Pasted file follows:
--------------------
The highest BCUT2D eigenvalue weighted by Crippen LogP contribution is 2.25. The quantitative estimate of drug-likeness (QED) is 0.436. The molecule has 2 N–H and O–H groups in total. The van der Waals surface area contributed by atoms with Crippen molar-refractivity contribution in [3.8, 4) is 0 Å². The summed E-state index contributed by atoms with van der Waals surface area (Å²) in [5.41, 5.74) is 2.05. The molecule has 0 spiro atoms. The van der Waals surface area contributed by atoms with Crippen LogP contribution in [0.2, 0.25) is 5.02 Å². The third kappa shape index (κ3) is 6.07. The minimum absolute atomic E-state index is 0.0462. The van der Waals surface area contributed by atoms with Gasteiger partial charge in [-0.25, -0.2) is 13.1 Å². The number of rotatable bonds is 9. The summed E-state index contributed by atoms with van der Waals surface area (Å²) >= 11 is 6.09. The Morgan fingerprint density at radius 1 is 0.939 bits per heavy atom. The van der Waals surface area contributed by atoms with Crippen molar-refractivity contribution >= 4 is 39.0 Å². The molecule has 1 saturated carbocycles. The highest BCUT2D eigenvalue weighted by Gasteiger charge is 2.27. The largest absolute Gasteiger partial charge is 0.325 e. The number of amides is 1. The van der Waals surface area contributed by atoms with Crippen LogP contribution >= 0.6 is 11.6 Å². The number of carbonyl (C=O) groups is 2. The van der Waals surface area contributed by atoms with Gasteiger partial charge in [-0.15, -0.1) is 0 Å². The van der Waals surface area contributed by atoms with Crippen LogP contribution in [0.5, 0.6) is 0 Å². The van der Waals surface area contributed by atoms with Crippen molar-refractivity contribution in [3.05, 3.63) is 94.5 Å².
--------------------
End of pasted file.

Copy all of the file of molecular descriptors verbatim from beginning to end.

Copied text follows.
The highest BCUT2D eigenvalue weighted by Crippen LogP contribution is 2.25. The quantitative estimate of drug-likeness (QED) is 0.436. The molecule has 2 N–H and O–H groups in total. The van der Waals surface area contributed by atoms with Crippen molar-refractivity contribution in [3.8, 4) is 0 Å². The summed E-state index contributed by atoms with van der Waals surface area (Å²) in [5.41, 5.74) is 2.05. The molecule has 0 spiro atoms. The van der Waals surface area contributed by atoms with Crippen LogP contribution in [0.2, 0.25) is 5.02 Å². The third kappa shape index (κ3) is 6.07. The minimum absolute atomic E-state index is 0.0462. The van der Waals surface area contributed by atoms with Gasteiger partial charge in [-0.25, -0.2) is 13.1 Å². The number of rotatable bonds is 9. The summed E-state index contributed by atoms with van der Waals surface area (Å²) >= 11 is 6.09. The Morgan fingerprint density at radius 1 is 0.939 bits per heavy atom. The van der Waals surface area contributed by atoms with Crippen molar-refractivity contribution >= 4 is 39.0 Å². The molecule has 1 saturated carbocycles. The highest BCUT2D eigenvalue weighted by Gasteiger charge is 2.27. The largest absolute Gasteiger partial charge is 0.325 e. The number of amides is 1. The van der Waals surface area contributed by atoms with Crippen LogP contribution >= 0.6 is 11.6 Å². The number of carbonyl (C=O) groups is 2. The van der Waals surface area contributed by atoms with Gasteiger partial charge in [-0.15, -0.1) is 0 Å². The van der Waals surface area contributed by atoms with Crippen LogP contribution in [0.5, 0.6) is 0 Å². The van der Waals surface area contributed by atoms with Crippen molar-refractivity contribution in [3.05, 3.63) is 94.5 Å².